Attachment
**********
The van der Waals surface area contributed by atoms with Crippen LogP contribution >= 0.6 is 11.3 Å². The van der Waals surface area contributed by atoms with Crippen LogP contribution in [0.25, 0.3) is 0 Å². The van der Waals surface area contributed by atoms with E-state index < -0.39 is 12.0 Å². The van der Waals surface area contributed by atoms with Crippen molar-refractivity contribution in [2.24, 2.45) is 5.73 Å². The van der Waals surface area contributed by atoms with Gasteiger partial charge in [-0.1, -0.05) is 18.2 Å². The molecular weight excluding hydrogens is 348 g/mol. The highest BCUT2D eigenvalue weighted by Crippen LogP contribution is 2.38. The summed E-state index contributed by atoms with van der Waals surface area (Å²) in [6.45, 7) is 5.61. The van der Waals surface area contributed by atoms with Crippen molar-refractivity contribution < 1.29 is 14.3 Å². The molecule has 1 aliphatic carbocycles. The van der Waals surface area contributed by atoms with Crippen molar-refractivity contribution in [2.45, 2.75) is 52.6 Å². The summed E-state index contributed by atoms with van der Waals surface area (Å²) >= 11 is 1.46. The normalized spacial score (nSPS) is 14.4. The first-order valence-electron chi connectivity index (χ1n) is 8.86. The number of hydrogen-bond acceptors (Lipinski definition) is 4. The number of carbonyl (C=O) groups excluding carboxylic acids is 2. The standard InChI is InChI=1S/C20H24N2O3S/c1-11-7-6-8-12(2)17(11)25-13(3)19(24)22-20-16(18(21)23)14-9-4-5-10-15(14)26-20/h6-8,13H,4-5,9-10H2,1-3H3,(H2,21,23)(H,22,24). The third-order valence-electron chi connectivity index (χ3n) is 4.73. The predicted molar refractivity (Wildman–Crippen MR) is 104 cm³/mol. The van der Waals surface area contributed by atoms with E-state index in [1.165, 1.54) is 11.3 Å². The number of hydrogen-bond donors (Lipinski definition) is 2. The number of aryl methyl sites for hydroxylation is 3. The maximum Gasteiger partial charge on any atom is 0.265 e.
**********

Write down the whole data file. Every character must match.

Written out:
The van der Waals surface area contributed by atoms with Crippen LogP contribution >= 0.6 is 11.3 Å². The van der Waals surface area contributed by atoms with Crippen LogP contribution in [0.25, 0.3) is 0 Å². The van der Waals surface area contributed by atoms with E-state index < -0.39 is 12.0 Å². The van der Waals surface area contributed by atoms with Crippen molar-refractivity contribution in [2.24, 2.45) is 5.73 Å². The van der Waals surface area contributed by atoms with Gasteiger partial charge in [-0.1, -0.05) is 18.2 Å². The molecular weight excluding hydrogens is 348 g/mol. The highest BCUT2D eigenvalue weighted by Crippen LogP contribution is 2.38. The summed E-state index contributed by atoms with van der Waals surface area (Å²) in [6.45, 7) is 5.61. The van der Waals surface area contributed by atoms with Crippen molar-refractivity contribution < 1.29 is 14.3 Å². The molecule has 1 aliphatic carbocycles. The van der Waals surface area contributed by atoms with Crippen molar-refractivity contribution in [2.45, 2.75) is 52.6 Å². The summed E-state index contributed by atoms with van der Waals surface area (Å²) >= 11 is 1.46. The normalized spacial score (nSPS) is 14.4. The first-order valence-electron chi connectivity index (χ1n) is 8.86. The number of hydrogen-bond acceptors (Lipinski definition) is 4. The number of carbonyl (C=O) groups excluding carboxylic acids is 2. The standard InChI is InChI=1S/C20H24N2O3S/c1-11-7-6-8-12(2)17(11)25-13(3)19(24)22-20-16(18(21)23)14-9-4-5-10-15(14)26-20/h6-8,13H,4-5,9-10H2,1-3H3,(H2,21,23)(H,22,24). The third-order valence-electron chi connectivity index (χ3n) is 4.73. The predicted molar refractivity (Wildman–Crippen MR) is 104 cm³/mol. The van der Waals surface area contributed by atoms with E-state index in [1.165, 1.54) is 11.3 Å². The number of hydrogen-bond donors (Lipinski definition) is 2. The number of aryl methyl sites for hydroxylation is 3. The maximum Gasteiger partial charge on any atom is 0.265 e.